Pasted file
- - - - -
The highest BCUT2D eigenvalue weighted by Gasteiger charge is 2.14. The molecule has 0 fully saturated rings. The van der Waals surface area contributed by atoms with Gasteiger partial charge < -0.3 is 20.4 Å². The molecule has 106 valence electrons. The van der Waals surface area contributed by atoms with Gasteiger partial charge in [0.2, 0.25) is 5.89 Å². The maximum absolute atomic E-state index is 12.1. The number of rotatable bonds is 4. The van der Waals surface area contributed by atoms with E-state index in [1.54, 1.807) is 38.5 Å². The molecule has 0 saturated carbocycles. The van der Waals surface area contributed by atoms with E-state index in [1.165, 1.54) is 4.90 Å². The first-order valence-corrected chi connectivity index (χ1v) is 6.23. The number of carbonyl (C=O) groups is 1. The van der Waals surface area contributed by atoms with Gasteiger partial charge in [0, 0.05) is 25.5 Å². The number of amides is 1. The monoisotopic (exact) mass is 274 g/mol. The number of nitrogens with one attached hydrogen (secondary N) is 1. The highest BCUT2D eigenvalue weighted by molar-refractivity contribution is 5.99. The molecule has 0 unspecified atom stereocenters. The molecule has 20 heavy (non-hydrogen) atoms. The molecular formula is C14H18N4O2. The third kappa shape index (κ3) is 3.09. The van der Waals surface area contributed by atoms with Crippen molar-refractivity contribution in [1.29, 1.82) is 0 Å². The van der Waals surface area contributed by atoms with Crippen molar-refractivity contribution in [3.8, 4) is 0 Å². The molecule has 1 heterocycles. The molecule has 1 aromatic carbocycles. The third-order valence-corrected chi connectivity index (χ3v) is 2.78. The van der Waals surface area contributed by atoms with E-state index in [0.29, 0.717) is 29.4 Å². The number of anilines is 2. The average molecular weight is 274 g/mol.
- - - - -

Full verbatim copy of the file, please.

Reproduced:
The highest BCUT2D eigenvalue weighted by Gasteiger charge is 2.14. The molecule has 0 fully saturated rings. The van der Waals surface area contributed by atoms with Gasteiger partial charge < -0.3 is 20.4 Å². The molecule has 106 valence electrons. The van der Waals surface area contributed by atoms with Gasteiger partial charge in [0.2, 0.25) is 5.89 Å². The maximum absolute atomic E-state index is 12.1. The number of rotatable bonds is 4. The van der Waals surface area contributed by atoms with E-state index in [1.54, 1.807) is 38.5 Å². The molecule has 0 saturated carbocycles. The van der Waals surface area contributed by atoms with E-state index in [1.165, 1.54) is 4.90 Å². The first-order valence-corrected chi connectivity index (χ1v) is 6.23. The number of carbonyl (C=O) groups is 1. The van der Waals surface area contributed by atoms with Gasteiger partial charge in [0, 0.05) is 25.5 Å². The number of amides is 1. The monoisotopic (exact) mass is 274 g/mol. The number of nitrogens with one attached hydrogen (secondary N) is 1. The highest BCUT2D eigenvalue weighted by molar-refractivity contribution is 5.99. The molecule has 0 unspecified atom stereocenters. The molecule has 20 heavy (non-hydrogen) atoms. The molecular formula is C14H18N4O2. The third kappa shape index (κ3) is 3.09. The van der Waals surface area contributed by atoms with Crippen molar-refractivity contribution in [1.29, 1.82) is 0 Å². The van der Waals surface area contributed by atoms with Crippen molar-refractivity contribution in [3.8, 4) is 0 Å². The molecule has 1 heterocycles. The molecule has 1 aromatic carbocycles. The third-order valence-corrected chi connectivity index (χ3v) is 2.78. The van der Waals surface area contributed by atoms with E-state index in [0.29, 0.717) is 29.4 Å². The number of anilines is 2. The average molecular weight is 274 g/mol.